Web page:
Framing Effect Bias – Part 3

In my last two articles, we have looked at framing biases. Specifically, how the language that is used, and its level-of-aggregation, can significantly affect the way we process information.

Both articles were written in the last week, and so have been at the forefront of my mind when punting. I’ve been betting on US Politics – specifically Donald Trump’s exit date – and have been careful not to over-interpret the highly-political language used around the Russia investigation, and to rely on longer-term and aggregated ratings of his job approval, rather than daily polls that are potentially politically biased and oversensitive to whatever Twitter-feud is dominating the headlines in any hour.

However, I’ve been much less aware of my tendency towards overconfidence when it comes to betting on politics (I’ve got a degree in it, why shouldn’t I be confident?). As well as my tendency to over-weigh certain sources of authority (I think talk-show host Seth Meyers is brilliant, so I tend to agree with whatever he says).

But then it’s been nearly a year since I wrote about the overconfidence effect and our tendency to obey authority, so why would I be thinking about them?

Like all humans, my brain tends towards the recent, and this recency bias can lead to poor judgement.

University of Cambridge economist Ha-Joon Chang neatly explores this when he asks students to choose the more important invention, the internet, or the washing machine. Most, as you’d expect, choose the internet. This is because, Chang argues, humans tend to overvalue the significance of more recent events: it feels as if the internet has revolutionised our lives, but when compared to household appliances, which allowed a whole gender the time to find paid employment outside of the home, the small efficiencies the web allows us seem insignificant.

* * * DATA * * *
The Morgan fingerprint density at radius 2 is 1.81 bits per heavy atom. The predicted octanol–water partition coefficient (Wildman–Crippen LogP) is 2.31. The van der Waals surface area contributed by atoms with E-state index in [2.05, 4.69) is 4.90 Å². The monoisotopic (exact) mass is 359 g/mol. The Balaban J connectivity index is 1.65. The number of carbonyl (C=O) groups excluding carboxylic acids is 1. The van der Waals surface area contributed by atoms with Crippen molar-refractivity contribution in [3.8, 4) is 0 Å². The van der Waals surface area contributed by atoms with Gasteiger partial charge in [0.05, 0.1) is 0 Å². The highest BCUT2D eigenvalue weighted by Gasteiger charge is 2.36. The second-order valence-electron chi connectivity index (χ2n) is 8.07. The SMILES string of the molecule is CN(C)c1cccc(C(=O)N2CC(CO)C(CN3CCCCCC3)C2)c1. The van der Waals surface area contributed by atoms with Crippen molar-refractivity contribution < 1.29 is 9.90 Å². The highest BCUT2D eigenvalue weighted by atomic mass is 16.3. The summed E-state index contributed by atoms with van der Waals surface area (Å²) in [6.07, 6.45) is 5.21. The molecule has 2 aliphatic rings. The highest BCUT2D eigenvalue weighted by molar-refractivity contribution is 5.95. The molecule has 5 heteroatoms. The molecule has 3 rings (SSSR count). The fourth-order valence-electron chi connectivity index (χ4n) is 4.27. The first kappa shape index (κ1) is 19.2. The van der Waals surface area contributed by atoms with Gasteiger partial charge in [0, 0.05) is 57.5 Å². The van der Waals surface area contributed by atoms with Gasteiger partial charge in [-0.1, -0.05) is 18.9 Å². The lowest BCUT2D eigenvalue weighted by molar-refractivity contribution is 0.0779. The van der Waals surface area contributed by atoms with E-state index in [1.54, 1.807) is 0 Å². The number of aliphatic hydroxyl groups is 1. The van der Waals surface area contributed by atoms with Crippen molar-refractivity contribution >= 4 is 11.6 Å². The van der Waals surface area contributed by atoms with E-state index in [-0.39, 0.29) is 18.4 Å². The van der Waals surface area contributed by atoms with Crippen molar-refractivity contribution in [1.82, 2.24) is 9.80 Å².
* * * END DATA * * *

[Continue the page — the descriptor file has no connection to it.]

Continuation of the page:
This tendency to weigh more heavily recent information has been repeatedly demonstrated by psychologists (they refer to it as the “availability heuristic”) and it’s important to recognise this in-built bias if we are to be better punters.

Markets are often skewed because of it – in betting and finance. In 2010, after the BP oil spill in the Gulf of Mexico, the company’s share price dropped to less-than-half of its pre-spill value, as traders overemphasised news of the spill when compared to the context of the company as a whole.

Now, it’s easy to see this with the benefit of hindsight – at the time, there were suggestions that regulatory fines would be so punitive that the company may face bankruptcy – but it serves as a reminder that data that is new is no more important or valuable as that which already existed.

So, when a rugby team unexpectedly lose, or a horse produces a career-best performance, or a tennis player bombs out in the first round, or Donald Trump takes to Twitter to attack a Republican senator, we shouldn’t overreact. The information is important – of course it is – but it needs to be assessed in a measured way as part of everything you know, rather than being given special prominence.

The medical profession is well-aware of the dangers of how the order in which things are framed can make us biased towards certain pieces of information.

Let's Look At Another Example

A son brings his aging father to the hospital and says his dad is having a heart-attack. The patient is triaged and prioritised as having a suspected heart-attack. A junior doctor orders tests to confirm the diagnosis. They then present the results to a consultant, who is unsure, as several of the tests are inconclusive. A final test is more convincing, though, and the consultant treats the patient as if they are having a heart attack.

In the scenario, four errors-in-thinking occur.

First, the consultant is guilty of the same recency bias that Ha-Joon Chang outlines with his washing machine versus the internet dilemma. The last medical test should be objectively assessed in conjunction with all the other tests, but, in this case, it is given greater prominence.